Fungus, yeast, and children...

National Geographic breathlessly announces: "Even after centuries of effort, some 86 percent of Earth's species have yet to be fully described, according to new study that predicts our planet is home to 8.7 million species. That means scientists have cataloged less than 15 percent of species now alive—and current extinction rates mean many unknown organisms will wink out of existence before they can be recorded."

So let me get this straight...

Our Calamity Jane jounalists are now on a crusade to get us to grieve over and mourn the fungi and yeasts we've never known, but we're not to shed a tear for the baby in his mother's womb silently screaming and writhing in pain as his little body is torn apart by a knife welded on the end of a vacuum being wielded by a man paid by the mother to slaughter her child?

Did I have that right?

And while I'm asking questions, am I allowed to make that point as a pastor, or do those R2K (Ridiculous Two Kingdom) men require me to warn all of you that, the extinction of species and slaughter of the unborn being political matters, everything you just read was written with my pastor hat off and my not-speaking-for-Jesus-or-His-Church hat on?

Ridiculous, ain't it?





I didn't see anything in the article that asked us to "grieve and mourn".

Ridiculous. But it shows how people tend to love: in the abstract only. Liberals love the species--save the fungi! But not the individual representative growing on the shady side of my house. The individual I know can die for all I care, there are mitigating circumstances and who am I to intervene--but save the species! The population is lovable because it can be loved from a distance. Abstractly. Text "Save the mosquito" to #### and pass me the OFF.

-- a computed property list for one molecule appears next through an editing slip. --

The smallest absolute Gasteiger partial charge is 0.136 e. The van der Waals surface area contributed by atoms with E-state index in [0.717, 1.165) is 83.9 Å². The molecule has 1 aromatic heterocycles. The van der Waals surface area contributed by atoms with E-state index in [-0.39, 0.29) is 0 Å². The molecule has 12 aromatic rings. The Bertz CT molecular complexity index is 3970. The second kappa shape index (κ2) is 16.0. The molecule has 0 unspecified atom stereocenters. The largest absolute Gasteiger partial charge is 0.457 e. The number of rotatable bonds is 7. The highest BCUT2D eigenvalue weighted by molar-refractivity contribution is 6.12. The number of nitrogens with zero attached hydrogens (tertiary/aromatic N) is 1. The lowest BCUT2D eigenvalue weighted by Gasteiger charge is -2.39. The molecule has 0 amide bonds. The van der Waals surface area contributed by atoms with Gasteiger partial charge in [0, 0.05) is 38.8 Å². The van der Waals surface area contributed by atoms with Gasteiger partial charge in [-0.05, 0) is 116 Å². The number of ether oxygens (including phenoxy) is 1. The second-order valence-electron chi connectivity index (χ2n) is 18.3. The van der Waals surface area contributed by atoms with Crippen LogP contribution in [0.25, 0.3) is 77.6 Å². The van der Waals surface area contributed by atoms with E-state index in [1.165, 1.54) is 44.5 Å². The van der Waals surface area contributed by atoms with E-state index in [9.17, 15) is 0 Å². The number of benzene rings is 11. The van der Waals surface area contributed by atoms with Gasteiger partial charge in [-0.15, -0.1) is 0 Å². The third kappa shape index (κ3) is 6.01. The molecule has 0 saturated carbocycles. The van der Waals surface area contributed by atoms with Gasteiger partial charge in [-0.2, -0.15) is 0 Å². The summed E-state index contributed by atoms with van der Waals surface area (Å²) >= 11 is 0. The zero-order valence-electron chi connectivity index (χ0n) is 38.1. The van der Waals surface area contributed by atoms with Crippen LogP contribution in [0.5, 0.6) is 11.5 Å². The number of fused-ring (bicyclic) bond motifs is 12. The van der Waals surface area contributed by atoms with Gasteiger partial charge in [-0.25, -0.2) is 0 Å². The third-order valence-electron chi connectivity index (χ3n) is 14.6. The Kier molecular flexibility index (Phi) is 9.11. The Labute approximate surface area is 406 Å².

Perhaps there is a connection? Not that R2K types are choosing to be on the same team--but they may have the same recruiter. He tells them they can preach love for God and love for men but as a matter of principle, please keep it abstract, er, I mean, spiritual.

Right--the article actually asks us to repent. But that implies mourning and grieving for our sin against nature.

The loud call for repentance is at the end: "Unfortunately, extinction rates have accelerated to ten to a hundred times their natural level, Worm added."
Plus this: "We're throwing out entire books without having a look at them." (referring to the "books" of information lost when species go extinct.)

Extinction is accelerating beyond the natural level and we're the ones throwing out these species. He could have said, "we're losing" but he said we were active book-burners.

I don't see this as a "loud call" for anything...the author calls it unfortunate. It is a big leap to assume that he is demanding repentance, grieving, and mourning, that he only cares for yeast and fungi, that he doesn't care for the unborn, and neither should anyone else. I find the response to be disproportionate.

After nosing around in the dirt, Worm reports on his findings...

Isn't God hilarious?

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